Print Edition: March 19, 2014
Fresh coffee and warm cookies greeted us at the Press Café, where many of UFV’s students and faculty gathered together for an afternoon of poetry on March 13.
With her graceful gestures, kind eyes, and soothing Bulgarian accent, Daniela Elza, UFV’s writer in residence and one of the event’s organizers, invited us to lend our ears to some of our finest local poets.
The audience sat at ease as the first reader, Rob Taylor, shared some of his poetry from his book of poems entitled The Other Side of Ourselves. With his words, he effectively took us to a place of shared human feeling. His poems reflected much of our everyday, relatable life experiences regarding interactions with the people closest to us: mothers, spouses, even ourselves.
“Rob always gets me to the place where I’m almost about to cry,” Elza said after Taylor finished.
Next up was Trevor Carolan, one of UFV’s English professors. The first class I ever took at UFV was with Trevor, and it was one of my favourites.
“He’s always got the best vests,” a friend said, leaning over to me while Trevor made his way towards the mic, and he sure did. Dazzling the audience with a grey and gold woven vest and his classic red leather tie, he weaved and bobbed to the rhythm of each line he spoke.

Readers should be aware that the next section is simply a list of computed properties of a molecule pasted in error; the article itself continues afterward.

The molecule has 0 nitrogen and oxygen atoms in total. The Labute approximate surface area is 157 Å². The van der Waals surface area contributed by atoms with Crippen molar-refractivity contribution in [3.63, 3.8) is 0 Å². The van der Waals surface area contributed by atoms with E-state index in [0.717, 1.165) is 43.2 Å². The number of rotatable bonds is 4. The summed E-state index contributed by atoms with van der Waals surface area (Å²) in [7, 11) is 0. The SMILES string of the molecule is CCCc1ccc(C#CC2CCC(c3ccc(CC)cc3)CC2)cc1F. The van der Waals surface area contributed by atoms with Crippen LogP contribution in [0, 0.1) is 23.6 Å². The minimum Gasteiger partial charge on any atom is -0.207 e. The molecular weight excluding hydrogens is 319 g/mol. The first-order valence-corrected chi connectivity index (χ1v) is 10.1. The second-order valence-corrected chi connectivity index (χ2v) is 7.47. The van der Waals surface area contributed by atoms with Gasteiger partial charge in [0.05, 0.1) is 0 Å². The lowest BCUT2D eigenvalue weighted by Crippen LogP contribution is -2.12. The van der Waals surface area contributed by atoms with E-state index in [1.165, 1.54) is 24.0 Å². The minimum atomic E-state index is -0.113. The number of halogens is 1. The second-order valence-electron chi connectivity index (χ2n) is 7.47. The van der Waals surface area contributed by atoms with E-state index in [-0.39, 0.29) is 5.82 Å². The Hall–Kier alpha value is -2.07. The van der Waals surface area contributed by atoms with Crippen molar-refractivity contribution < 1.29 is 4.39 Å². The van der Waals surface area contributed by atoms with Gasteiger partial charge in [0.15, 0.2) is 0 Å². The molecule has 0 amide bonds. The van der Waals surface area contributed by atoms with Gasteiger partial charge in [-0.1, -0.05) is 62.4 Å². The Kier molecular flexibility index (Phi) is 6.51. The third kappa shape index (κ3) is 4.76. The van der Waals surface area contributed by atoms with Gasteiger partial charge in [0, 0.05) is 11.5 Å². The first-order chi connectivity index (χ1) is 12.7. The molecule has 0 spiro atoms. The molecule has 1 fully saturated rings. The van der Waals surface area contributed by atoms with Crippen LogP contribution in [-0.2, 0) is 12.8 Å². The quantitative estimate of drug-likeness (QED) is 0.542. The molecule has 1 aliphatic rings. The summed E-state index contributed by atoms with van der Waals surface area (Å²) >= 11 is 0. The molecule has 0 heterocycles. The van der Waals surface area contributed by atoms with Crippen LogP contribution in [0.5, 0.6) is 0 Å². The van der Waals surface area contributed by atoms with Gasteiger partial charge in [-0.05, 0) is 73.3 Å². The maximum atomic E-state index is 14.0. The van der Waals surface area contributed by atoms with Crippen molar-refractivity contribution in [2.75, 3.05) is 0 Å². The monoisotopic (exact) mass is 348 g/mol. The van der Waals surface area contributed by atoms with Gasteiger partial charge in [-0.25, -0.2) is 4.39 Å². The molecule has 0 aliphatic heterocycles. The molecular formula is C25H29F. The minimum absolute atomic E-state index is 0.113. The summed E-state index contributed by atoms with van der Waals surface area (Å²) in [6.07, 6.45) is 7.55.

As I listened, I waited for him to whip out his harmonica or start singing William Blake’s “Tyger! Tyger! burning bright…” Instead, he pulled out the lyrics to the Beatles’ “All You Need is Love,” and performed it as a spoken-word poem accompanied by Bryce Orr’s acoustic guitar. The audience joined together to sing the famous chorus.
“I love when we bring the music to the words — and the words to the music,” said the ever-so-quotable Elza.
A reading by poet Renée Sarojini Saklikar followed. Saklikar knows the power of an effective pause; the silence said so much after her words sliced our ears and penetrated our souls.
There was then an open mic session, during which students shared some of their personal written works. Each poet’s different words and voice brought a unique aspect to the poems they read. As one student read, her face came alive and her voice filled with joy. Enchanting!
Though we were an intimately sized group, all the poets who shared their work were genuinely pleased to be part of those two hours together with us. Taylor referred to sharing poetry as a way for writers and readers to build and establish community.
Writers are a humble bunch, I thought as I scanned the room. They’re not flashy, or loud, or toffee-nosed. The gentlemen and ladies who gathered in the UFV bookstore closed their eyes and simply drank in the cleverly crafted words. Words that help us look at the world in a different light, words that we call — poetry.